Homily for June 28

Healing Touch by Craig Wiltse

Homily for the Thirteenth Sunday in Ordinary Time
(Scriptures for today's Mass)

Audio for homily
(Sometimes you think you hit the record button - but you didn't!)

Today we get a gospel “twofer”
– two healing stories for the price of one,
one inserted in the other.

In the first story, Jairus, the synagogue official,
doesn’t hesitate to step forward
and in front of a large crowd to plead that Jesus come to his house
to heal his daughter who is critically ill.
As that same crowd follows Jesus to Jairus’ house,
the woman suffering from hemorrhages quietly, anonymously,
comes up behind Jesus and touches his cloak,
praying softly that she be healed.

I suspect that gathered in this church right now
are many folks, like the synagogue official,
unafraid to approach Jesus to ask for some healing
and quick to invite family and friends to join in that prayer as well.

And there are others here, too, I’m sure, who desire some healing
but who aren’t sure how to ask or how to pray for it,
who aren’t sure if the Lord hears or listens to their prayers.
Like the woman in the crowd, these folks might slip into church here
hoping to get close enough to Jesus to somehow touch him
and even if they don’t know the words to pray,
to let him know they need his help.

And between those two kinds of persons there are
I-don’t-know-how-many other folks who need healing
and have their own individual ways of praying for it.

The two healings in the gospel story are physical and dramatic
and some of us might be praying for just that kind of healing.
But we often need healing in other, more subtle ways, as well.

• How many of us here today need to be healed of a hardened heart?
of anger and grudges and resentments we carry in our souls?

• How many of us need to be healed
of thoughts and desires we’re not proud of,
or actions we might be ashamed of?

• How many of us need to be healed of our bad habits -
whatever they might be?

• Are there some in need of healing of prejudice
or even hatred of others?

• How many of us need to be healed of our selfishness?  our laziness?
our recurring failure to meet our responsibilities?

• Might some need to be healed of worry and fear?
of self-pity and self-interest?  of pride and jealousy?

• Or how many of us need to be healed
of not really wanting to be healed
of some unhealthy, unhappy, even unholy things in our lives?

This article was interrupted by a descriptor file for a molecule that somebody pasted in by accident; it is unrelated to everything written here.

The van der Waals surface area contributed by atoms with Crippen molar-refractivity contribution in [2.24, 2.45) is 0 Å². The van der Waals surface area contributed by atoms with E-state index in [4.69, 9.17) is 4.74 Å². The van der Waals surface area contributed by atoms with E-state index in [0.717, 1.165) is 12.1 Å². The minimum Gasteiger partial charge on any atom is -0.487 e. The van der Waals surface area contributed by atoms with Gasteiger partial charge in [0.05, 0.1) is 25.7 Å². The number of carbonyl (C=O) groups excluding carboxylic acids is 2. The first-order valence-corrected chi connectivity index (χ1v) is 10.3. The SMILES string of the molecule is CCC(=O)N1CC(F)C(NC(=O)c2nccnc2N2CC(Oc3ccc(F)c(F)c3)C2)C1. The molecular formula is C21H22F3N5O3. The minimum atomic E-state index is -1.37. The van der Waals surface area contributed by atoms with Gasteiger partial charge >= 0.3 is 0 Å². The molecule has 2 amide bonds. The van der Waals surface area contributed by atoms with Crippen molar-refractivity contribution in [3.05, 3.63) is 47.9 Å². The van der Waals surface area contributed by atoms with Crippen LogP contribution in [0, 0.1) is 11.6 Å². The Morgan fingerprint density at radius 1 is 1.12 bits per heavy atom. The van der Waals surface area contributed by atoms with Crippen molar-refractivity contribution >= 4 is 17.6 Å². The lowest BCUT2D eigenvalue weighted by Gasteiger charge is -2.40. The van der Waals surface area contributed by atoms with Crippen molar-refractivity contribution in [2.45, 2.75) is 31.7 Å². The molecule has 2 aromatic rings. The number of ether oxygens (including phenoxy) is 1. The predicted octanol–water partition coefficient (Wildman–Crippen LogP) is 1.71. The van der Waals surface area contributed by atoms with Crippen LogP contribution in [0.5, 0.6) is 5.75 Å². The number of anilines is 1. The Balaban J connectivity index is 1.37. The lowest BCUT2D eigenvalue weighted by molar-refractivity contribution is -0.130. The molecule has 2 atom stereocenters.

We know they’re there – but we want to hold on to them.

• And how many of us need to be healed of the illusion 
that we don’t really need any healing?

One thing Jairus and the woman in the crowd had in common
was that each recognized they had a problem and needed healing.
For many of us, that might be the starting point today, to recognize:
what in our lives needs healing;
what in our lives keeps us from true happiness;
what in our lives compromises our Christian integrity.

In what ways do we need
the healing light of Jesus to shine upon us;
the healing word of Jesus to refresh and restore us;
the healing touch of Jesus to make us whole -
from the inside out.

The good news in the gospel today is that Jesus responds both
to the synagogue leader who easily steps forward with his plea
and to the woman in the crowd
who seems unsure of herself and her prayer.

None other than the very same Jesus 
is with us today in this church:
in our coming together as his people,
in scriptures we just heard,
and in the Eucharist we will celebrate and receive at this altar
in just a few moments.

Since the second century,
the Church has called the Eucharist
the medicine of immortality:
the medicine that heals what is sick and broken within us
and restores us to spiritual health in God's grace.

Just as we find our healing
in the sacrifice of Jesus for us on the Cross,
so we find his healing at his table here
in the spiritually medicinal Bread and Cup of the Sacrament.

Let’s pray that God’s Spirit open each of us
to know the healing we need, to pray for it,
]and to receive it gratefully when it comes.


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